What I Want My Daughters to Learn From WWE Women’s Wrestling

Original image by Mau Toscano

It’s Tuesday night, and history is about to be made.

Becky Lynch and Alexa Bliss are set to headline WWE SmackDown in a Steel Cage match. The fact that women are main eventing the show is groundbreaking. As is the fact they are clashing inside that ominous structure. It’s a classic pro wrestling tale of a cocky-but-cowardly villain (Bliss) trying to take down a hero powered by heart and guts (Lynch). I’m thrilled about all of it.

And I want my four-year-old daughter L to witness it with me, for her to see two female characters nab a prominent position and enter a realm that has largely been dominated by men. The wrestling world is filled with a growing number of skilled, tenacious women poised to inspire, Lynch and Bliss included.

To try to get her excited about the match, I tell L that two women fighters will battle inside of a cage.

“Are there monsters inside the cage?” she asks.

When I tell her there aren’t, her disappointment is obvious, spread across her face like a rash. L, a buzzing dragonfly with bangs, hurries off to another corner of the house. It’s hard to keep her attention at this point, especially without the promise of strange creatures or genies or cartoon animals with British accents.

She did, though, step into the living room during another title bout between Bliss and Lynch on SmackDown weeks before and stare glass-eyed at the TV. The pink-haired pit bull Bliss grabbed the champion by her locks and yanked her to the canvas. L, who apparently has no issue rooting for the bad guy, began racing around the ottoman with her hands raised in the air.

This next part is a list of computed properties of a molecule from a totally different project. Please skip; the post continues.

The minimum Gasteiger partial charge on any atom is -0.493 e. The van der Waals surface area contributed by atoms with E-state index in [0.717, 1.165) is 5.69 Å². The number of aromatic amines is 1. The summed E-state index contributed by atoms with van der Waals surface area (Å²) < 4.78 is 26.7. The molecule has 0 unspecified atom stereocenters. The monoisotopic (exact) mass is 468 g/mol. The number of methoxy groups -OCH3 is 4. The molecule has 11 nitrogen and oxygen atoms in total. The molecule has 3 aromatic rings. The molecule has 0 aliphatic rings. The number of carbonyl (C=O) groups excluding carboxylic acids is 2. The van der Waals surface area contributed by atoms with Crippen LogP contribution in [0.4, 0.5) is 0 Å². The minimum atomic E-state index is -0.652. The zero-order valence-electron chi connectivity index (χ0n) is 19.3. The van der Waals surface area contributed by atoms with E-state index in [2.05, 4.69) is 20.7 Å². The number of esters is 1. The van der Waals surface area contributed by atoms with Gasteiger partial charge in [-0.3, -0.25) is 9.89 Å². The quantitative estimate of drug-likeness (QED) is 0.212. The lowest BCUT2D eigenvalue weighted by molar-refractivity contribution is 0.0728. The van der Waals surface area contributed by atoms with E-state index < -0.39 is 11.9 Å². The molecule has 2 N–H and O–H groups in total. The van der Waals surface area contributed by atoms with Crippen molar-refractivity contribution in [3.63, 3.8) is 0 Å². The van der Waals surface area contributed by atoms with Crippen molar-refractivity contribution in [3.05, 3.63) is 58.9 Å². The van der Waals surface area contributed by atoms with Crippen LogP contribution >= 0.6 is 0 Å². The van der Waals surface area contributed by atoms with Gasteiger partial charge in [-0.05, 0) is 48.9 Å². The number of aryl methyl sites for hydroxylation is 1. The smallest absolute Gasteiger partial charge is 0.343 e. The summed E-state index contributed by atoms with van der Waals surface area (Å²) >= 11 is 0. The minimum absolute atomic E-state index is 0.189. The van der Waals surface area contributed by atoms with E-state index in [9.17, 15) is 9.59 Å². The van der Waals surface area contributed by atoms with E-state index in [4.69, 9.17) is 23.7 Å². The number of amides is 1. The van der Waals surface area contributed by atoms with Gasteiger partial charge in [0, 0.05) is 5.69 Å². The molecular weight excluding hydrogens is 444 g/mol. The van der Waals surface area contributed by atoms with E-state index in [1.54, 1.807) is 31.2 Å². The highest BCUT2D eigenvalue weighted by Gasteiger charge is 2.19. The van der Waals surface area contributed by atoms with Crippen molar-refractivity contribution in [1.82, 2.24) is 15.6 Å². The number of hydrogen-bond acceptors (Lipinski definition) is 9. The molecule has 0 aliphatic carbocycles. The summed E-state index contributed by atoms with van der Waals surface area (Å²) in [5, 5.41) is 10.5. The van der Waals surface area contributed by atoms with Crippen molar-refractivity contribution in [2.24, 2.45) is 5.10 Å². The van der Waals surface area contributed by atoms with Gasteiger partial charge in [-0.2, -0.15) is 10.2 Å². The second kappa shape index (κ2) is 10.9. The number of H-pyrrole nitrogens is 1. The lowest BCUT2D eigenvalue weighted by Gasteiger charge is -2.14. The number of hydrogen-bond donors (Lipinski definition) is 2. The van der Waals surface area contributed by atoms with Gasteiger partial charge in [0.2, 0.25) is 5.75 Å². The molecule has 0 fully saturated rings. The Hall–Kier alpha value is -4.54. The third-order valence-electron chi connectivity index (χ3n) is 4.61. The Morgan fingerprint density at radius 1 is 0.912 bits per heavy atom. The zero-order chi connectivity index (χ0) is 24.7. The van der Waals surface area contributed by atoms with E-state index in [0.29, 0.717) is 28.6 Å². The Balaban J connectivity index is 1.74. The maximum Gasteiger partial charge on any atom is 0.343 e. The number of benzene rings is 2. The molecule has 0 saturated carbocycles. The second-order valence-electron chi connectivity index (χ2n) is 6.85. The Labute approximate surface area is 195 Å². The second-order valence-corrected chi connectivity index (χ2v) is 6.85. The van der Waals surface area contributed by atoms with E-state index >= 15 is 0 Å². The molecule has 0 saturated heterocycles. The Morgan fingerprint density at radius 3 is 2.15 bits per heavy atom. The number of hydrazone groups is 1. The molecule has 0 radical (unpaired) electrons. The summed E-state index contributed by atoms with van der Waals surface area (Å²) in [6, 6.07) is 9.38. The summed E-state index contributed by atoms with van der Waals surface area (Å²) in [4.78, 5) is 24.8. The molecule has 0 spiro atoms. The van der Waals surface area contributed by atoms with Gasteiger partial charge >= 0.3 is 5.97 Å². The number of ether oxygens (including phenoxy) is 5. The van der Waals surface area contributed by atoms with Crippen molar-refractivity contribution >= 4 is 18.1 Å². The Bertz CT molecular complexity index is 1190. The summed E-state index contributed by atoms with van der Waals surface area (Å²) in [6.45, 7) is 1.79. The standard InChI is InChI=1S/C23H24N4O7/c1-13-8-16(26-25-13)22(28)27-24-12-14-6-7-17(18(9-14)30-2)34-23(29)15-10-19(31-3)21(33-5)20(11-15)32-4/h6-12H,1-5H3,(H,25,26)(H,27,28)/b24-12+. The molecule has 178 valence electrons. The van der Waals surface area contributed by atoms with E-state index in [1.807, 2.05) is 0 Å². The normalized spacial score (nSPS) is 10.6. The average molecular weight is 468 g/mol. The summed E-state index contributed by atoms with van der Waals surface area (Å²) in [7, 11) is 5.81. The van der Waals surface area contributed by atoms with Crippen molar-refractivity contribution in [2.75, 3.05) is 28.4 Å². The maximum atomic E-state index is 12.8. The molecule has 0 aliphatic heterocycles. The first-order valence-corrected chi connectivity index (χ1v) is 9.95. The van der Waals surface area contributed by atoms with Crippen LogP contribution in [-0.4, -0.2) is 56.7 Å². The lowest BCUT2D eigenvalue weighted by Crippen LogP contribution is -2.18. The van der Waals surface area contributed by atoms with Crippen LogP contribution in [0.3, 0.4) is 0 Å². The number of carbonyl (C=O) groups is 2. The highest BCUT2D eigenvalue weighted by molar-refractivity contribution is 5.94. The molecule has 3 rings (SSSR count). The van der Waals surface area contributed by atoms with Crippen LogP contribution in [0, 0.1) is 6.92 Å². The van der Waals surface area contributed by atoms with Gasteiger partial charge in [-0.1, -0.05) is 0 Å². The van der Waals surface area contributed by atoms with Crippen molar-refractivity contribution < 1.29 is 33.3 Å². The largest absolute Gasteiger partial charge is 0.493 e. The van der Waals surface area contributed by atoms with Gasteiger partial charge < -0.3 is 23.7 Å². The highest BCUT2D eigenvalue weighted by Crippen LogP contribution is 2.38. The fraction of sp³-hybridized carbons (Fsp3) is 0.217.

“She’s so strong!” L screamed, “She’s going to win the championship!”

Alexa Bliss grounds Becky Lynch. (Credit: WWE.com)

This kind of moment is rare. L isn’t a fan of pro wrestling as much as she is an infrequent observer. She refers to the spandex-heavy pseudo-sport as “daddy’s show.” She does, however, already know how to deliver the Iron Claw a la Fritz Von Erich, and she can slap on a mean armbar that would make Lynch, aka The Irish Lass Kicker, proud. But we have yet to make watching wrasslin’ a routine.

Her younger sister is even less interested. V is a squirming, uncomfortable infant at the moment. She’s still trying to figure out what her fingers are.

I’m excited about the possibility of watching what unfolds in the squared circle with both of them in the future. I hope that L and V fall in love with this nutty art form down the road, with all of its histrionics and feats of athleticism. Specifically, I can’t wait for them to watch WWE’s female warriors in action.

Charlotte Flair stands tall during her match with Bayley at Fastlane 2017. (Credit: WWE.com)

We are in the midst of a revolutionary period for women in pro wrestling’s biggest promotion.

WWE largely neglected its female grapplers for decades. The women’s division was barely existent at times. When WWE moved into a more risque period in the late ’90s, dubbed the Attitude Era, the company’s women mostly played sex objects and eye candy. They stripped each other down in bra-and-panties matches. They teased flashing their “puppies.” They had titillating catfights on the canvas. It was all a teenage boy’s wet dream.

My daughters won’t grow up in that era.

In the past few years, WWE has better showcased its women’s division. It’s no longer a means to add a splash of sex to the product. It’s instead frequently a stage where badass women do badass things.

Asuka and Nikki Cross get ready to lock horns on WWE NXT. (Credit: WWE.com)